Fortunately, Guatemalans are tolerant teachers, and Antigua readily extends a welcome to linguistically challenged visitors. Two centuries after the massive earthquake that cost it its role as the nation's capital, the town has reinvented itself as the world centre of Spanish language learning. Each year, around 13,000 students - backpackers, pensioners, entire families, even officials from the US State Department - get stuck into the grammar amid the colonial splendour of this Unesco World Heritage site.
For anybody attracted by the idea of an extended trip to Latin America, there is a beautiful logic to the proposition. Guatemala is cheap, colourful and at the accessible end of the continent. Spanish is relatively easy to learn and will serve you in most places from Tijuana to Tierra del Fuego. Begin your trip in Antigua and, when you feel confident enough, sell your study books to a new arrival and head off.
Other places in Guatemala and neighbouring Honduras are cottoning on to the idea, and offer all sorts of 'institutions' with ideologically correct and ecologically sound Nineties study themes: learn in an indigenous community, or while saving the jungles, or whatever. On Monterrico Island, you can apparently study Spanish by day and conserve sea turtle eggs by night. Antigua, though, remains the leader, with around 30 language schools and any number of private tutors vying for your cash.
Aside from the friendliness of most of its inhabitants, it is the amount of cash you'll have to fork out - not much - that is the key to Antigua's success. Twenty hours a week of individual tuition can cost as little as dollars 35 ( pounds 23), and for a similar amount, if you forgo a hotel, you can enjoy board and lodgings with a family. Add in an army of local travel agents offering weekend excursions to Mayan ruins or ascents of the volcanoes around the town (one still active), and a supporting cast of Indian women in traditional costume selling the shirt you saw in Camden market the week before, at a fraction of the price, and the appeal is obvious.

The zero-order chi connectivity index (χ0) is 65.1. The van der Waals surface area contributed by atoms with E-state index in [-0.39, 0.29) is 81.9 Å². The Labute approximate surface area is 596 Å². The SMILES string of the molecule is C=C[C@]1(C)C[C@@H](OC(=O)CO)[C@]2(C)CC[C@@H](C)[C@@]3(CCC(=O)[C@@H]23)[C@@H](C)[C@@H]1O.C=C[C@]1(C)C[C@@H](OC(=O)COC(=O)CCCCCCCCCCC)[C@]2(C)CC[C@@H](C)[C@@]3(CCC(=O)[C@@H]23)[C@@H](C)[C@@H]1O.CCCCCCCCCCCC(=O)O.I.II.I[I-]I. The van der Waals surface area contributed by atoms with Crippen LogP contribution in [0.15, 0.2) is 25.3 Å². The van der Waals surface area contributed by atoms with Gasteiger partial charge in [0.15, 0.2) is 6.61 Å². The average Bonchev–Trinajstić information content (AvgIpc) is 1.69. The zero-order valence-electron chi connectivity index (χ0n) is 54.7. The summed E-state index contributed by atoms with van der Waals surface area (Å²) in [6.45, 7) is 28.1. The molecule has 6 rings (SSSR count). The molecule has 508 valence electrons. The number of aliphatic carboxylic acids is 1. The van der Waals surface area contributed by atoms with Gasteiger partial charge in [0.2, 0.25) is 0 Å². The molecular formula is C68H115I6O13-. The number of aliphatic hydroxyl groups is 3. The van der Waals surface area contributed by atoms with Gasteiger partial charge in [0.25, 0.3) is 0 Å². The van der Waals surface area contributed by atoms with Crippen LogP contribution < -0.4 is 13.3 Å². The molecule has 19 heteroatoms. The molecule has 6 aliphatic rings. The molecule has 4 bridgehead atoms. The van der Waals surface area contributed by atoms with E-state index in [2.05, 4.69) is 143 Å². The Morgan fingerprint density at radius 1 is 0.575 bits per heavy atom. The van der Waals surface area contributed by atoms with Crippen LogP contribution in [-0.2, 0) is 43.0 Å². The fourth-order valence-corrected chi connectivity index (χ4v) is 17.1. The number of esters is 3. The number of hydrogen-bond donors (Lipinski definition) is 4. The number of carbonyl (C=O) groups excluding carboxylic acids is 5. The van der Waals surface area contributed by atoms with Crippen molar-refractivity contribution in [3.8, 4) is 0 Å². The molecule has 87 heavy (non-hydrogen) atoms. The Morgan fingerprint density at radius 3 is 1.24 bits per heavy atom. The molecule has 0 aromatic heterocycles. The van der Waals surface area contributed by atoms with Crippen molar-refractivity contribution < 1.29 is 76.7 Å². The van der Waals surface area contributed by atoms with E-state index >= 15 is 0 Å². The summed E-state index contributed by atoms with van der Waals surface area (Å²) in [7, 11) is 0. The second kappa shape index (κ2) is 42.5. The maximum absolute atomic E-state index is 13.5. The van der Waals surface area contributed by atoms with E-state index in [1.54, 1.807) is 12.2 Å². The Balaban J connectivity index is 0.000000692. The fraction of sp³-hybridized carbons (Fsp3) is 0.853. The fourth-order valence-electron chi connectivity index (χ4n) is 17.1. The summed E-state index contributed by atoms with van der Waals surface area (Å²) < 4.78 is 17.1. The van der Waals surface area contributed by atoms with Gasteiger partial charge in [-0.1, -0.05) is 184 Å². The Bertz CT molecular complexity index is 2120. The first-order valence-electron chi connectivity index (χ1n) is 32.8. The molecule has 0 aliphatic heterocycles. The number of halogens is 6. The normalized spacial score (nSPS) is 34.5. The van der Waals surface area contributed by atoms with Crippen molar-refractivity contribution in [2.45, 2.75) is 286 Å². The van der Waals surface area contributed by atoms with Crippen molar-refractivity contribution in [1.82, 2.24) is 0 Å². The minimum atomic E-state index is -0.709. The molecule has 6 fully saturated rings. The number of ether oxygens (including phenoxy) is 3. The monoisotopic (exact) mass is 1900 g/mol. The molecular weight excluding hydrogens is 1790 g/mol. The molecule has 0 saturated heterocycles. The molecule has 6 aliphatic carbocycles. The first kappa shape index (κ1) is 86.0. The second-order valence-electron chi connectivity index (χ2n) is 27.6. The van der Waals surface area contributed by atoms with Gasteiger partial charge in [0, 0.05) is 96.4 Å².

The quality of the tuition you might receive is perhaps the biggest variable: if a school has a bad name, it changes it. Those with the longest lifespans have the highest reputations and the highest prices (the first school in town 22 years ago, the Francisco Marroquin, charges dollars 125 for its 35-hour week of classes). You pay your money one week in advance, and take your chance. Most schools will insist you change tutor every one or two weeks, so it can often be a better bet to look for a private tutor you can stay with until you feel you are making progress.
Just how much progress that might be is up to the student 'Probably about 60 per cent of people stay less than a month - enough to get them by, then they're off,' says Aracely Moritz, who was one of the first teachers in Antigua and who now gives private classes to a few recommended clients.
Julio Garcia Perez, another well-qualified tutor who gives private classes, says students must come with the right attitude. 'There's not much a teacher can do faced with a student who hasn't done the homework.'
That, as other despairing tutors will tell you, is one of the problems with Antigua: there are too many reasons not to do the homework. The town has consolidated its popularity by becoming an oasis of home comforts at attractive prices in the middle of often exasperating Latin America. It has a sizeable population of expatriate Americans and Europeans who keep the tourists happy with cosy video bars, vegetarian restaurants, second-hand bookshops and launderettes. You can drift from freshly ground morning coffee (served by a laconic San Diegan), through lunch at the Rainbow Cafe ('try Phil's garlic bread'), to afternoon tea at Dona Luisa's (de rigueur, with the most-read noticeboard in town), and never look at a book.